The Next Trade

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One of our long-standing convictions is that volatility is an opportunity not a risk for long-term investors. Stock prices follow fundamentals and pull-backs like the one we experienced in March of last year allow us to buy great companies at lower prices.  We took advantage of it last year and initiated positions in companies like Givaudan, Alcon, Sika and Amphenol, global leaders in their fields with great prospects for growth and value generation.

But volatility is only one of the sources of opportunity in markets.  Market rotation is another.  Over the last six months, shares in companies that have been subject to disruption over the last five to ten years and that have been materially affected by the pandemic due to their cyclical exposure, high fixed costs or high capital intensity, have outperformed significantly. By contrast, companies that have prospered over the past decade and continued to do well last year even during the pandemic, have been held back. The move has accelerated over the past month. A graph of the ‘value’ vs. ‘growth’ components of the S&P 500 shows that it is almost a 20% divergence between outperformance of value and underperformance of growth over this short period. 

Our approach is fundamental and we have exposure to many different types of companies.  It is remarkable how far the rotation has gone in terms of the valuation of many of the companies in our portfolios that delivered strong results last year and have prospects for even greater progress this year and going forward.  The rotation has left the digital platforms like Amazon, Alphabet and Facebook at valuations that are now outright cheap and at the lowest premium to the overall market since their listings.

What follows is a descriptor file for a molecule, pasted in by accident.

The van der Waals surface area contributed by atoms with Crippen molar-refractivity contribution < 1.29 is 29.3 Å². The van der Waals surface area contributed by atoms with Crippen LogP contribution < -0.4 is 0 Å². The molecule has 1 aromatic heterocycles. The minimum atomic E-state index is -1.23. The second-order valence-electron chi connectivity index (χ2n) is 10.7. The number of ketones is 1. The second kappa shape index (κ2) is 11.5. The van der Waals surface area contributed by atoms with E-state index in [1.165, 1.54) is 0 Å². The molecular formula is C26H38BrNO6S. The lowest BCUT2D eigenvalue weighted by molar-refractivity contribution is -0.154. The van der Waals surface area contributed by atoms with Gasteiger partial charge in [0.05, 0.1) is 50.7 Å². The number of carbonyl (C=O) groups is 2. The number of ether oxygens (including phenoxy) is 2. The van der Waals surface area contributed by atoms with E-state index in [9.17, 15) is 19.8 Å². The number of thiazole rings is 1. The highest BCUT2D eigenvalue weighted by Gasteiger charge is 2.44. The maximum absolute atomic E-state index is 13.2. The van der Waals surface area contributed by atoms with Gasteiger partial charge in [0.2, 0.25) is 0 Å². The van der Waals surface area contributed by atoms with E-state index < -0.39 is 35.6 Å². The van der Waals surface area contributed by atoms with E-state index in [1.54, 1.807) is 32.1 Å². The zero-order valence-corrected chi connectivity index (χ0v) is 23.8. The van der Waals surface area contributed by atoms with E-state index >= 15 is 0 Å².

If the trade for the past six months has been ‘value’ in the typical sense we are convinced that the long-term trade is to invest in companies that offer quality and value in the long-term: quality in terms of exposure to good and growing markets, strong and sustainable competitive positions, good managements and strong balance sheets, and value in our sense of delivering returns of 8-10% or more over the long-term.  They have delivered significant value over the past decade and have great prospects to do so over the next decades as well.  

We have to remember that the concerns around inflation and interest rates come from the positive outlook for the global economy.  The pandemic had a significant impact on the global economy and on markets.  It brought the service economy to a halt, the major source of employment and income for the US and European economies.  Governments and central banks stepped in to support their economies through the crisis, preserving businesses, employment and incomes through furloughs and other measures. 

One year on, research, technology and innovation has allowed for the development and production of vaccines and therapeutics that will help to overcome the virus.  Globally leading companies, including many that we own in our portfolios, have played a critical role in these efforts as we have discussed throughout the year. Most of the attention has been on the Pfizer BioNTech, Moderna and Astra Zeneca vaccines that are being rolled out globally.  The recently approved Johnson & Johnson vaccine is highly effective, in particular against severe outcomes including the emerging variants, and will be produced in great quantities as well. 

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